In December, Intel announced a wave of new products based around its 144-layer 3D NAND and second-generation 3D XPoint memory, however these were all enterprise focused, and we've been waiting for a consumer variant to come to market. That product has now arrived: the Intel SSD 670p.

This is Intel's third generation of consumer NVMe SSD to use QLC (four bit per cell) NAND flash memory. The new 670p is the biggest update yet, bringing not only the next generation of QLC NAND, but also a major upgrade to the SSD controller. The Intel SSD 670p is launching today as a retail product, and will be used by major PC OEMs starting in April. Based on the pricing, it looks like Intel is solely targeting OEMs with this device. Update: Prices have been slashed just one day after launch, to very reasonable levels for a newly-launched retail product.

Intel's QLC Efforts: Past to Today

As a brief refresher, the first consumer QLC SSD was the Intel SSD 660p, launched in 2018 and based on their 64-layer 3D QLC and the Silicon Motion SM2263 controller. This drive (and the similar Crucial P1) proved that QLC NAND was a viable choice for entry-level consumer NVMe SSDs. Since then, that market segment has been largely divided between DRAMless TLC drives that are preferable at lower capacities, and QLC SSDs with DRAM caches that are competitive at and above 1TB.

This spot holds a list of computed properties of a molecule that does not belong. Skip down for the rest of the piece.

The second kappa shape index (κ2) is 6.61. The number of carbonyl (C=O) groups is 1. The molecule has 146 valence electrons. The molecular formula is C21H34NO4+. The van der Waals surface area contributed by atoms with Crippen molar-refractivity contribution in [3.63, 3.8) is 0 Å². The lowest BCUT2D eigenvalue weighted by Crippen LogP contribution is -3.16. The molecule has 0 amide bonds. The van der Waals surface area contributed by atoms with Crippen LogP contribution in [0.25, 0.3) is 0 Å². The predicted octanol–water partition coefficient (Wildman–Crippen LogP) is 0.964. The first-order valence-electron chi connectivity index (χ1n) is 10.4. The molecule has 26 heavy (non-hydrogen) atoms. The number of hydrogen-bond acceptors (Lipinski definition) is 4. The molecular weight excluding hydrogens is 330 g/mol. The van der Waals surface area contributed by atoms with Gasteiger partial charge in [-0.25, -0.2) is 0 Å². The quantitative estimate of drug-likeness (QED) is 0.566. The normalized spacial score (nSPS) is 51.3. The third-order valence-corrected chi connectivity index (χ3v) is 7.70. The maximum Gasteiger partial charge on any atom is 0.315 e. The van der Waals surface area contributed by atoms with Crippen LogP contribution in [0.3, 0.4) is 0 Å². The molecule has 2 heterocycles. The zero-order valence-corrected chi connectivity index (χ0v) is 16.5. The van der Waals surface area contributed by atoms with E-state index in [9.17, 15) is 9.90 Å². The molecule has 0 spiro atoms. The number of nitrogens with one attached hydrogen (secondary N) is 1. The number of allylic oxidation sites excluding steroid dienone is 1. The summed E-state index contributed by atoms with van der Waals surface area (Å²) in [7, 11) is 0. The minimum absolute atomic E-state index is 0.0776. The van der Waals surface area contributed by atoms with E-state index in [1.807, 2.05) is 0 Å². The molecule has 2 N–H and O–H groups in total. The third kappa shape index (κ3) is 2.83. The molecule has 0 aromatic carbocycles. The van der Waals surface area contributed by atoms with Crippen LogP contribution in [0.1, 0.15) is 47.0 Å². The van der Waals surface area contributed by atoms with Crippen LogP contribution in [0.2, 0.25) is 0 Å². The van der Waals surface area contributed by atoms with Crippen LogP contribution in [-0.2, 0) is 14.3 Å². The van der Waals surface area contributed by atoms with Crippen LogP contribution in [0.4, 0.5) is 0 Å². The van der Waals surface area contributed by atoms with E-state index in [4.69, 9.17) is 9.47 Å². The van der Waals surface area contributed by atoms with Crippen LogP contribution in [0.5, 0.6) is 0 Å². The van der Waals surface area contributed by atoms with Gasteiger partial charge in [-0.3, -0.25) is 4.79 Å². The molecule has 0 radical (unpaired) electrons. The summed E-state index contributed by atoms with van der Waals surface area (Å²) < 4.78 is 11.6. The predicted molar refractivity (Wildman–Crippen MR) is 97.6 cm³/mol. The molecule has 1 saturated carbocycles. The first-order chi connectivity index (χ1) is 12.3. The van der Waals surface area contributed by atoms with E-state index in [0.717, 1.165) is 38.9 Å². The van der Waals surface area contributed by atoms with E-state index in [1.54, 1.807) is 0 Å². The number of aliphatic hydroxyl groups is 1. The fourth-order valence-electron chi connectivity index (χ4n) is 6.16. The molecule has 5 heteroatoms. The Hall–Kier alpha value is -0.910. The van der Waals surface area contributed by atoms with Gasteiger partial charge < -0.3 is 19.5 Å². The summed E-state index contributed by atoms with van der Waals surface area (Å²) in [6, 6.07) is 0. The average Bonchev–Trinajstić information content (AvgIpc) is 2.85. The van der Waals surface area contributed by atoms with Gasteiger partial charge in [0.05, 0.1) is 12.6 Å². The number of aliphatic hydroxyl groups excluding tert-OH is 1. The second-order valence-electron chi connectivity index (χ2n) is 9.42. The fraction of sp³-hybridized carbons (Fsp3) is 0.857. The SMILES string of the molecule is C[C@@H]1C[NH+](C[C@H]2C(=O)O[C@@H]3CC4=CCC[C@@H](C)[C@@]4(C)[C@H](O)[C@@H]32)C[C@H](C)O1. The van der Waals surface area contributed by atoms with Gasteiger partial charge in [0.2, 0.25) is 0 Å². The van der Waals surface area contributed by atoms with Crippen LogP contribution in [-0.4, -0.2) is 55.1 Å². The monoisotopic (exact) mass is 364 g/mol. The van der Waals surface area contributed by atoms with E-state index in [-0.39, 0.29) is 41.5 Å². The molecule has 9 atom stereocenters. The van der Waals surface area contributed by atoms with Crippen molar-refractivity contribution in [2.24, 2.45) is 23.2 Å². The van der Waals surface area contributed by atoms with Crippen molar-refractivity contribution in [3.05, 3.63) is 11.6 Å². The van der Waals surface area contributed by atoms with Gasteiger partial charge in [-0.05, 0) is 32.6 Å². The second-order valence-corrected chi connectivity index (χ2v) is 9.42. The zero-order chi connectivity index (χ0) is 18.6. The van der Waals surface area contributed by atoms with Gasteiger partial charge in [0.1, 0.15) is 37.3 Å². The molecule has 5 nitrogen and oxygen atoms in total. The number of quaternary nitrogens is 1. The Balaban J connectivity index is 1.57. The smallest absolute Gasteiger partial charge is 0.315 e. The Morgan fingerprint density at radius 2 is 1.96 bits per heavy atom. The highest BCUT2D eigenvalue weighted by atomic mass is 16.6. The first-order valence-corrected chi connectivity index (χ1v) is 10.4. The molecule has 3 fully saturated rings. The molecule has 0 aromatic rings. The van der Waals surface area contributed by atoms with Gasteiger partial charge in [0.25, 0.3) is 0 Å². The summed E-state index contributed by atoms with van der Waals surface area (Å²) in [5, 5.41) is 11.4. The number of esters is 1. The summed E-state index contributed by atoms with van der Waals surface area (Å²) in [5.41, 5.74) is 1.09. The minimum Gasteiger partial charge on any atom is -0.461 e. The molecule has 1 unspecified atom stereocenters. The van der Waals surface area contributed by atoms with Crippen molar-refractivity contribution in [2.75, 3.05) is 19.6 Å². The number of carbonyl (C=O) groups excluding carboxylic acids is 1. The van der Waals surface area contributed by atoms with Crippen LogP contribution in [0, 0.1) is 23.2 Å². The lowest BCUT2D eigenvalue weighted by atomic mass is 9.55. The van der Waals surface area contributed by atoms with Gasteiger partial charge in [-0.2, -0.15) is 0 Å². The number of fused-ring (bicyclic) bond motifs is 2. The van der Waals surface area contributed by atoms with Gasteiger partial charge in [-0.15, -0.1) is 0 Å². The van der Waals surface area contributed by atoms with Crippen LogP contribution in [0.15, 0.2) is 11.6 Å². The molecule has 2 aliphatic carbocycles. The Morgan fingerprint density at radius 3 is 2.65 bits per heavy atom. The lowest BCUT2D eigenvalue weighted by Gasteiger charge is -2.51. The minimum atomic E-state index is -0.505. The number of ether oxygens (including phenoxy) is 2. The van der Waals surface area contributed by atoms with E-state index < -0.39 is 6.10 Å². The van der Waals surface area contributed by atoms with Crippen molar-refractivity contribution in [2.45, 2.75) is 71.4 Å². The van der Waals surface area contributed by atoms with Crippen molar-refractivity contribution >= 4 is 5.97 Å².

In late 2019, Intel introduced a follow-up 665p. This upgraded to 96L QLC to provide slightly improved performance and endurance. The 512GB capacity was dropped and the firmware was tweaked to allow for larger SLC cache sizes on partially-filled drives. The 665p turned out to be a pretty short-lived drive: Intel announced in August 2020 that the 665p would be discontinued with a last-order date at the end of January 2021. Meanwhile, the 660p is still on the market.

Intel 670p: A New Budget QLC Offering

Bringing us to the present, the new Intel 670p is rolling out with Intel's latest QLC NAND as well as a much-needed update to the SSD controller. Because the 665p is already off the market, Intel's marketing materials for the 670p take the unusual approach of comparing the 670p against the earlier 660p and largely ignoring the existence of the 665p, allowing Intel to slightly overstate the generational improvements and re-announce some advances (such as the larger SLC caches) that were already introduced by the 665p. The 670p brings back the 512GB capacity (ill-advised as it may be) and appears to be intended as a more complete replacement for the 660p.

The 670p is PCIe 3.0 x4 drive, desite it being new to market. This is because it reimagines Intel's positioning in the budget NVMe market, and going to something faster is seen as a premium play today.

Intel SSD 670p Specifications
Capacity 512 GB 1 TB 2 TB
Controller Silicon Motion SM2265G
NAND Flash Intel 144L 1Tbit 3D QLC
DRAM Nanya 256MB DDR3L-1866
Form-Factor, Interface single-sided M.2-2280
PCIe 3.0 x4, NVMe 1.4
Read (MB/s)
QD64 3000 3500
QD1 2200 2200
Write (MB/s)
QD64 1600 2500 2700
QD1 1250 1700